Jean, the precise quote from the diary upon Hayes’ arrival at Bandon is: “Little Maxine, my cousin, with all the charming candor of childhood tells me I am lots uglier than when I was here last time…” For other’s interested in the genealogy: Daniel and Lydia (Banks) Perkins; Thomas Jefferson and Eliza Jane (Houghmaster) Perkins; William Billy and Francis (Hambloch) Perkins; Ethyl (Perkins, whom Hayes describes as his favorite cousin) and Ed Oakes; Maxine Oakes. Thank you Aunt Ruth.
Here is the map of segment 2.14 that wouldn’t load for me last time:
This is the map of Haye’s four month family visit; as usual, more travel than visit:
March 5,1913 – June 15, 1913
Traveling south by rail, Hayes comments, “The southeast coast of the United States is the most unattractive I have seen in the country.” Human destruction and sloth bear most of his critique: lumbermen and turpentine distillers have wrecked the pinewoods and the residents show little industry – “tumble-down log cabins, slattern women in illfitting clothes and ragged children standing about.” Uncharacteristically for Hayes, the natural sights fail to raise his spirits: “Even the trees look mournful, festooned as they are with Spanish moss, and one sees no more cheerful bird than a heron or buzzard.”
“Florida is a little better” – the water hyacinth at Sanford on St John River are a nuisance to shipping but at least pretty, the trees are more flourishing, and the towns, Savvanah and Jacksonville, are prosperous.
On this trip to the US, Hayes reconnects with much of his family. His father’s brother Epaminondas, who ten years previously graciously helped place Hayes on the USGS expeditions to Alaska (volume 1, segment 20.6), is a “southern hothead” who quarreled irreparably with his children and retreated from Washington DC to a 120-acre homestead at Winter Garden, Florida with orange groves and a truck garden for northern markets. Because his farm blocks development of the town, Epam “has recently overheard remarks from the up and coming real estate men concerning reactionaries who stand in the way of public advancement, and is much perturbed thereby.” At 78, all this has become too much for Epam. “He wants me to stay with him, promises me $10,000 if I will stay.” An attractive eighteen-year-old daughter of Epam’s hired hand can be considered part of “the bait” as well – for “she is willing.”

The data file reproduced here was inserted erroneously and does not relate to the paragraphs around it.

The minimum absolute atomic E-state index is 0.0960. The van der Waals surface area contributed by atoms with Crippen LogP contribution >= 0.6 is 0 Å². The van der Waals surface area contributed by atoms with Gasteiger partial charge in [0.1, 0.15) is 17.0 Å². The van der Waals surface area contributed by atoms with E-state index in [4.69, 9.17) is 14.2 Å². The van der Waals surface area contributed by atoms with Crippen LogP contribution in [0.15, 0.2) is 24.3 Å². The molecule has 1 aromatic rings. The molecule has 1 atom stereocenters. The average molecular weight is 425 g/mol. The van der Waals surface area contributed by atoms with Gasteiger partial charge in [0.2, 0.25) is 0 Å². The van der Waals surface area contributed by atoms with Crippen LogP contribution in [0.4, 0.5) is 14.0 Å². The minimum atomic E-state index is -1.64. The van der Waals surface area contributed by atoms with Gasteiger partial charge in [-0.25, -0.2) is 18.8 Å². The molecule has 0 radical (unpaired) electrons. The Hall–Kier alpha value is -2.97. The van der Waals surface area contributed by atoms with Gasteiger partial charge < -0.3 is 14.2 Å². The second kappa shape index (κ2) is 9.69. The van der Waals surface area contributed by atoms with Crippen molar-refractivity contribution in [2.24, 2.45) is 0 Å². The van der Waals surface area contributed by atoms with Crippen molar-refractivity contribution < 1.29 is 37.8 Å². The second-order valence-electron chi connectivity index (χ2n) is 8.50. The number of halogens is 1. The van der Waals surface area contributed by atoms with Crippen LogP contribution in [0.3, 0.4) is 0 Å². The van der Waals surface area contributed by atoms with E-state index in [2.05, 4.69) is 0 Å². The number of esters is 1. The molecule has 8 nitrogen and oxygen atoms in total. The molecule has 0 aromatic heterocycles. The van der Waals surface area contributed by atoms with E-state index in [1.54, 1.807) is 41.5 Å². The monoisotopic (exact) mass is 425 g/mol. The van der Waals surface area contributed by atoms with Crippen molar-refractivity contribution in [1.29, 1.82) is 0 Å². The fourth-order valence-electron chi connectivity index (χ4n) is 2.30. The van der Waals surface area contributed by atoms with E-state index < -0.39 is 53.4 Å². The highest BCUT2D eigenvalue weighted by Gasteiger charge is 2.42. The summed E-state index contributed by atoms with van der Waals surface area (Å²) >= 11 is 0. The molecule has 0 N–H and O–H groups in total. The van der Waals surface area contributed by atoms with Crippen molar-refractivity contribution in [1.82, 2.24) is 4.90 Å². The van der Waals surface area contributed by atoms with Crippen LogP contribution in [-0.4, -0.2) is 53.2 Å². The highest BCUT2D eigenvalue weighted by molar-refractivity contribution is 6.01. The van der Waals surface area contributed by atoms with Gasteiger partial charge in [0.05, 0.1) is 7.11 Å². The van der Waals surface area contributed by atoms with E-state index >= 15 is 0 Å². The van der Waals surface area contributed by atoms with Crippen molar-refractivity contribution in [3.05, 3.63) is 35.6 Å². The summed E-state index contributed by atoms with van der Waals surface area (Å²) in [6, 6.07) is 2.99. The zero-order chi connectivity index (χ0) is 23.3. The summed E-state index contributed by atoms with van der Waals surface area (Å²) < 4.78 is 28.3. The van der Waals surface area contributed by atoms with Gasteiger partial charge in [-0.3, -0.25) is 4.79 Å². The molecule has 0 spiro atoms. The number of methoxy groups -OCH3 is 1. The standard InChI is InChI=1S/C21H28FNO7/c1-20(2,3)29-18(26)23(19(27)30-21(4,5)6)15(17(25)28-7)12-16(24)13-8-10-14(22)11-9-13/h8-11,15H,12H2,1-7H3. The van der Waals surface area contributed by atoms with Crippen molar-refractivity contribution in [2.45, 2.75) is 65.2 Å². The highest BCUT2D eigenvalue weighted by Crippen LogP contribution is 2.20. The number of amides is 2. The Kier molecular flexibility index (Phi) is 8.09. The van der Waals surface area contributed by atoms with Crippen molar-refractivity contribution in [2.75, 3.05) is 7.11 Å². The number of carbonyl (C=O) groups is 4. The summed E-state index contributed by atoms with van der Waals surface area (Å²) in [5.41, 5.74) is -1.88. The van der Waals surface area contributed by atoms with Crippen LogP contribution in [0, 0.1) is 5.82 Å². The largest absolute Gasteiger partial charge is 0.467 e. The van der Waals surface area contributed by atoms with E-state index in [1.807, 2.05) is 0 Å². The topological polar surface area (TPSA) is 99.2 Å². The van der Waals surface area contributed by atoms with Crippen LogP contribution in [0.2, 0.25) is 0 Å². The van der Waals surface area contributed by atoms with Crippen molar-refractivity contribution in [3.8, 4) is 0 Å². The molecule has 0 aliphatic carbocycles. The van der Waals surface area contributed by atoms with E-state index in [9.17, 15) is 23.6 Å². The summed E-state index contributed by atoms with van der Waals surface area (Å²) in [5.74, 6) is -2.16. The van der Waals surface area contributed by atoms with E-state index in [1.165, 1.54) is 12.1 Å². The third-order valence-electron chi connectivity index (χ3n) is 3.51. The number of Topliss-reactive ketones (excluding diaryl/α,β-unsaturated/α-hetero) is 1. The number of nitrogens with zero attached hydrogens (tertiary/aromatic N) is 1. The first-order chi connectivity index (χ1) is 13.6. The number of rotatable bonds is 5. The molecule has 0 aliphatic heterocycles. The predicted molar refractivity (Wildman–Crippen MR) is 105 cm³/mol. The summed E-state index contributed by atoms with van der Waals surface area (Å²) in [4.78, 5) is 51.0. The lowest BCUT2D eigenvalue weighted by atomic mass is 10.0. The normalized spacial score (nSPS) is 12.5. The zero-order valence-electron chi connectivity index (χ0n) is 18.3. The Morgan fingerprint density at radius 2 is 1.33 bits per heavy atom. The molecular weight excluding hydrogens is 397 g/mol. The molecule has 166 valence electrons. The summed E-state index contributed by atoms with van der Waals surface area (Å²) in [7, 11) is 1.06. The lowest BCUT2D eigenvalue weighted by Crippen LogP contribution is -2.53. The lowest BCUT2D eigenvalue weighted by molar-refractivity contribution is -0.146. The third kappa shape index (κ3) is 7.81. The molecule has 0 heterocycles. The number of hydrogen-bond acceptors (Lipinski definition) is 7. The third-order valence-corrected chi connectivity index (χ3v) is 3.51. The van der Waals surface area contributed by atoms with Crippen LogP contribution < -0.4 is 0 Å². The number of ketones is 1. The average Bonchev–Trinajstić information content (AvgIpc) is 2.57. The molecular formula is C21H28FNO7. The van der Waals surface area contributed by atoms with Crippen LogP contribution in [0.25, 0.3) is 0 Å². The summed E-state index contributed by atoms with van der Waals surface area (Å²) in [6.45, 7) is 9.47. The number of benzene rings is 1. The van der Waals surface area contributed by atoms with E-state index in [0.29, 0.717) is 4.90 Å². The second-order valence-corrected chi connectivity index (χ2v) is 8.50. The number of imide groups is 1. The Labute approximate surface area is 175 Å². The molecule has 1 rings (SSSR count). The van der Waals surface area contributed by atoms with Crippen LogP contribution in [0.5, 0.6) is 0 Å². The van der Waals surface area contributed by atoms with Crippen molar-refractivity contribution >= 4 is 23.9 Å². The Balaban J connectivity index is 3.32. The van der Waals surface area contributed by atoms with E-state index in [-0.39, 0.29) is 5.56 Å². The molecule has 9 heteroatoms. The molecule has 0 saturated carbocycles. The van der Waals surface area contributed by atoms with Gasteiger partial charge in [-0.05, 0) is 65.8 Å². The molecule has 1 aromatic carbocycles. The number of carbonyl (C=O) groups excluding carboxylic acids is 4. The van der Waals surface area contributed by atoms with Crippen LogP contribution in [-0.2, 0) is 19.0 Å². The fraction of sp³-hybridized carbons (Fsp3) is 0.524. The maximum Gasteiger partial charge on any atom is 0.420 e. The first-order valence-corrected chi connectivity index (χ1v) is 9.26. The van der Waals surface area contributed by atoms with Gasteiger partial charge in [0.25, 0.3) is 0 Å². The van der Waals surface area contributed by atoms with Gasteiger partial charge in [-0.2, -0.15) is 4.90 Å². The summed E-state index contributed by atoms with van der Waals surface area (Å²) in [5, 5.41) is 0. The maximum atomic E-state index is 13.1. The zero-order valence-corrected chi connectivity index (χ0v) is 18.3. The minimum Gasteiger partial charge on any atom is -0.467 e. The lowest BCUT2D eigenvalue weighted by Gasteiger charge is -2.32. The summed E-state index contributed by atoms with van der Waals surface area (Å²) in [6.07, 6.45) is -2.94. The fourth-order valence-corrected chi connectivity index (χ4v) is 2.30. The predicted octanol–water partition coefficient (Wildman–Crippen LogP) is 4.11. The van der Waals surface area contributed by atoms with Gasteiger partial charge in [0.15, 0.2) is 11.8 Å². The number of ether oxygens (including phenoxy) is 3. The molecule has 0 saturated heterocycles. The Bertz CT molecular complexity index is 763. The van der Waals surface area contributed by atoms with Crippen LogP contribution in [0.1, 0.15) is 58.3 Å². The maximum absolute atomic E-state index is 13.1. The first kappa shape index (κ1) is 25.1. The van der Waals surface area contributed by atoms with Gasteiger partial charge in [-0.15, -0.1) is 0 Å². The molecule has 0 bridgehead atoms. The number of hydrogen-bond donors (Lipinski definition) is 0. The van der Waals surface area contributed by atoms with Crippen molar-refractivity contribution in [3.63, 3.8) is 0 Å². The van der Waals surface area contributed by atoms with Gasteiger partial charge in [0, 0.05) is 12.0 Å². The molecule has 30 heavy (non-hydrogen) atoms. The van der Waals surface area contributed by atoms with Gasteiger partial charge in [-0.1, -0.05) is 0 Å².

Hayes never seriously considered Uncle Epam’s offer – then beg – then demand, that Hayes stay and manage the farm at Winter Garden. In the first place, Hayes is twice the girl’s age; second, Epam has children to whom the inheritance rightly belongs; and third, “it has not the attraction of the lonely Australian bush, the lack of romance of the South Seas.”
So, after three weeks at Winter Park, Hayes crossed to Tampa Bay billeting on the steamer Brunswick headed for New Orleans with “a Swede, [and] two drunks (American)”. The first night’s “holy show of it” was too much for Hayes and the Swede; after their bibulous cabin mates caroused out to disturb the rest of the ship, the sober pair remaining behind found and poured all the remaining booze down the drain and went back to bed.